THURSDAY, FEBRUARY 18, 2016
Reporter debates helmet safety
By Curtis Wichmer Staff Reporter We all know and love the game of football. From diving catches to hard hits, football is a very entertaining game — but it can come at a deadly price to the players. In the NFL, it seems like an injured player is helped off the field at least once every game. While suffering an injury is very common within the game, there is no injury more dangerous than one to the head. Time and time again, athletes are injured by a sharp blow to the helmet, sometimes causing them to lose consciousness. To maintain the safety of its players, the NFL has investigated the issue of head injuries and found most are caused by helmet-to-helmet collisions. To counteract the ever-climbing number of head injuries, the NFL continually pours funds into programs designed to keep players safe. Various helmet and padding designs are drafted, tested and redrafted to help accomplish this goal. Every year, the NFL comes out with updates to the current equipment, promising the equipment will reduce injuries and, every year, players continually are injured through helmet-to-helmet contact. During the 2011-12 season, Pittsburgh Steelers linebacker James Harrison made helmet-to-helmet contact with Cleveland Browns quarterback Colt McCoy. McCoy received a concussion and was knocked unconscious during the play — to this day, he has no recollection of the hit. Fortunately, McCoy is fine now and still playing football. Unfortunately, he is not the only athlete to receive a head injury in this manner. But how do these injuries keep happening if the NFL constantly is improving the safety of its equipment? What if making the helmets safer actually is making them more dangerous? Football helmets are designed to have a padded interior and a thick,
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hard outer shell. The helmet protects the brain, the most important body part of a football player. The helmet is the strongest, most protective piece of equipment — and the most dangerous. The protection offered by the design of the helmet has become so powerful that it is now less of a protection and more of a weapon. Time and time again, defensemen lead their tackles with their helmets. This is not incredibly dangerous for the player being tackled — until that player recoils and drops his head in preparation to absorb the hit. This is when helmets collide, the person tackled is critically injured and the defenseman comes out of the collision just fine. Why is this? How does the person leading the collision come out unscathed? Helmet-to-helmet contact works like a Newton’s cradle, those hanging lines of marbles you often see on office desks. When contact is made, the full force is transferred from the person making contact to the recipient. In the same way, McCoy suffers from amnesia, and Harrison walks away unharmed. Although the shock of the impact plays a role in concussions, there is mounting evidence that suggests the sudden rotation of the skull and brain in helmetto-helmet contact is another cause of concussion-related injury. Several tests conducted at Stanford University suggest this danger is real, and the NFL’s football helmet tests don’t account for it. Independent research has shifted its focus from adding to the strength of the helmet, and instead is looking into how to prevent the sudden rotation of the brain. A 2012 Popular Science article featured an experimental helmet designed to combat these sudden rotations. When the helmet is hit with a sharp blow, the helmet itself rotates, relieving the stress and force that otherwise would be applied to the skull and brain. Steps have been taken to present the helmet design to the NFL, and with any luck, the NFL will be able to incorporate the new helmet design — or at the very least, if the design isn’t quite up to the NFL’s standards, it will incorporate the concept of reducing the stress placed on the brain. As more athletes continue to suffer brain injuries because of football-related accidents, the demand for proper protection is crucial. Hopefully, with new designs and a greater focus on the protection of the brain, football will become a safer sport for players — amateur and professional — across the nation.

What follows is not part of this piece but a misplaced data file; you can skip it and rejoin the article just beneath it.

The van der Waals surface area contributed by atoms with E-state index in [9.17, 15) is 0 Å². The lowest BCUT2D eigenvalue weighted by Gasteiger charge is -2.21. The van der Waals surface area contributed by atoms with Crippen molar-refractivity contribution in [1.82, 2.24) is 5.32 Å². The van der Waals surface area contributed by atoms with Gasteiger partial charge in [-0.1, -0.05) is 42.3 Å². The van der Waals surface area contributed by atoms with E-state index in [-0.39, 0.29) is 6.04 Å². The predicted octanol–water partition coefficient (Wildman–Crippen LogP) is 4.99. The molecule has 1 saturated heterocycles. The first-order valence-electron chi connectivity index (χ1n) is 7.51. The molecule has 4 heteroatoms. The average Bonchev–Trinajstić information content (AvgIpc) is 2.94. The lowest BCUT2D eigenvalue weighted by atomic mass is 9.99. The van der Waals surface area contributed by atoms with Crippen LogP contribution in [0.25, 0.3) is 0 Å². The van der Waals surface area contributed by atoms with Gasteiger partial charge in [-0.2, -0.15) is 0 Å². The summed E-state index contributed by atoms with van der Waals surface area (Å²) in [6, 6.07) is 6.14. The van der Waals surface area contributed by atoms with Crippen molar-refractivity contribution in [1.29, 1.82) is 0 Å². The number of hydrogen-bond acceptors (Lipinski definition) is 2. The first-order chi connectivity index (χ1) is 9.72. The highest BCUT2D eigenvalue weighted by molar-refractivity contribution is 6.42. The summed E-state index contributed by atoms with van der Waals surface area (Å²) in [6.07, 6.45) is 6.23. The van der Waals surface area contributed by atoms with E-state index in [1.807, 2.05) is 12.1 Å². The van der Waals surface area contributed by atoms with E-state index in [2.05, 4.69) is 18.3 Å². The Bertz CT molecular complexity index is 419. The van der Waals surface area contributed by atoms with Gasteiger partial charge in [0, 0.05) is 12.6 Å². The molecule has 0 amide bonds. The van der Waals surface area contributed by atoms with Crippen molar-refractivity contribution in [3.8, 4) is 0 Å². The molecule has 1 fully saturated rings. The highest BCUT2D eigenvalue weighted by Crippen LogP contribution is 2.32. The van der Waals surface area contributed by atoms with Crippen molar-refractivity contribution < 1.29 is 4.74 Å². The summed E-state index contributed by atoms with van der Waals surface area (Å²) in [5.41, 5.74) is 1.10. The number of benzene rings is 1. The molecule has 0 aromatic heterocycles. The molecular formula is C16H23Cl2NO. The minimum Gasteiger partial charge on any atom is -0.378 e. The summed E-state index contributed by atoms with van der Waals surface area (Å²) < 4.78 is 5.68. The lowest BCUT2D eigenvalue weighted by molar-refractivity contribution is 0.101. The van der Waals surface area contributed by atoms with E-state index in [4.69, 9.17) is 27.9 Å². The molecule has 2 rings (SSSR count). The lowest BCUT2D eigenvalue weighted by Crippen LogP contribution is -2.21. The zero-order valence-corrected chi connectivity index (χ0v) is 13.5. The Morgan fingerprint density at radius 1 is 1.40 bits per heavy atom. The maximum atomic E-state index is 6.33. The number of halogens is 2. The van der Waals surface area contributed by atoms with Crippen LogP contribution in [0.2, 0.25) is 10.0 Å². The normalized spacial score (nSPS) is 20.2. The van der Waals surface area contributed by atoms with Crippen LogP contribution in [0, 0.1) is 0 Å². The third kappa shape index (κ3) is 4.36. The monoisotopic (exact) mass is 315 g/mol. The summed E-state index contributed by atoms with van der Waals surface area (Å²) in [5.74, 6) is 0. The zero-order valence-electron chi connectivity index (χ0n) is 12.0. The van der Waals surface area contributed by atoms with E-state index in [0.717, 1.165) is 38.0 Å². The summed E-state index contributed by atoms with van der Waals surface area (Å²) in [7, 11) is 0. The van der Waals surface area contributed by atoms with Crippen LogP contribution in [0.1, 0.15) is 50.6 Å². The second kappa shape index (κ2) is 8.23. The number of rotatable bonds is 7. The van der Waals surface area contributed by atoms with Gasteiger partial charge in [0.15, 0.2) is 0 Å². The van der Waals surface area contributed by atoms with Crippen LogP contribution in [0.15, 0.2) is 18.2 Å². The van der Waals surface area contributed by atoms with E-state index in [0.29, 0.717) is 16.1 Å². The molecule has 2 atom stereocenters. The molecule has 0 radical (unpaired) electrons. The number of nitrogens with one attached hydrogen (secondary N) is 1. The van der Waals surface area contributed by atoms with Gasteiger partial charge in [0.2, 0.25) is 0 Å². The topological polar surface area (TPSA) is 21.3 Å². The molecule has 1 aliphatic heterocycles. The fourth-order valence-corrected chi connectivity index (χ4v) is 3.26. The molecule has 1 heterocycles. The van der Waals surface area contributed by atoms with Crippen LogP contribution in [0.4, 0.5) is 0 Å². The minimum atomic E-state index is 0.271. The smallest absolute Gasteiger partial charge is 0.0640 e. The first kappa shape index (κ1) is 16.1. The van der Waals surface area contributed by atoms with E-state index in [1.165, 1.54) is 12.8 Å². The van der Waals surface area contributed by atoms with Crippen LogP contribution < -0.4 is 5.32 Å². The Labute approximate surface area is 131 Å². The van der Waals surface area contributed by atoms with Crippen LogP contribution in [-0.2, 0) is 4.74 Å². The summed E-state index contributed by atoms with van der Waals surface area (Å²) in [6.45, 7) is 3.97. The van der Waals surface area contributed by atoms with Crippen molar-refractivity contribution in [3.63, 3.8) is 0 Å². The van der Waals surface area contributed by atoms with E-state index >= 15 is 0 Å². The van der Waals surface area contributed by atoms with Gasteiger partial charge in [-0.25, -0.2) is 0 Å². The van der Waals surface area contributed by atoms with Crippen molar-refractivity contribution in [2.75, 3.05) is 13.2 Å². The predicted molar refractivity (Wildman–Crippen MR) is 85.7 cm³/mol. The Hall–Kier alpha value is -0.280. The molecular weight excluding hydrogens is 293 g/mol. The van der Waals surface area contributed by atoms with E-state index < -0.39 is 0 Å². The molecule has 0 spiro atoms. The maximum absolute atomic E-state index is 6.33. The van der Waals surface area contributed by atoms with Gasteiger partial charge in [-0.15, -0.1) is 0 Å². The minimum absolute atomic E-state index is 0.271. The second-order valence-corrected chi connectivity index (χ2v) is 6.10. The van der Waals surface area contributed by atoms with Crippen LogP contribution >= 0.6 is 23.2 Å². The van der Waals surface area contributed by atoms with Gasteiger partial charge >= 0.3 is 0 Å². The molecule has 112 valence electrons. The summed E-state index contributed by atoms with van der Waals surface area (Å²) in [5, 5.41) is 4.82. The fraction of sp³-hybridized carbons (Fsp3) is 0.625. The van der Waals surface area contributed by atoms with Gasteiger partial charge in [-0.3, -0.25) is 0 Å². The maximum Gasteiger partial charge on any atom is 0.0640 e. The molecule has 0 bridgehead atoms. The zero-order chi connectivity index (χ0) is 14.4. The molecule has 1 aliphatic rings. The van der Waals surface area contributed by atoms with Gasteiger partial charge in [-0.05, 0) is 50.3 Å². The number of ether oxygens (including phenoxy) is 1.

Results from the 2016 GLVC Swimming Championship Feb. 10-12 GLVC Women’s Swimmer of the Year: Junior Evyn Spencer
GLVC Men’s Swimmer of the Year: Sophomore Will Shanel
GLVC Women’s Freshman of the Year: Freshman Emma Barnett
Coach of the Year:
Head Coach Ed Pretre
Truman Women’s Swimming
(515) 401-7574 firstname.lastname@example.org
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PRE S E N TS
Million Dollar Quartet the smash-hit musical inspired by the famed one and only recording session that brought together rock ’n’ roll icons Elvis Presley, Johnny Cash, Jerry Lee Lewis and Carl Perkins.
7:30 p.m. • Wednesday, Feb. 24 Baldwin Auditorium Free tickets for students with a Truman ID are available in the Student Activities Board Office. Free tickets for faculty and staff with a Truman ID are available at the information desk. Both are located in the Student Union Building. A limited number of general admission tickets are available for $11 each at Edna Campbells in downtown Kirksville and the Truman State University Business Office cashier window in McClain Hall. Tickets may also be purchased online at lyceum.truman.edu. For more information, call 660.785.4016 or visit the Lyceum website at lyceum.truman.edu.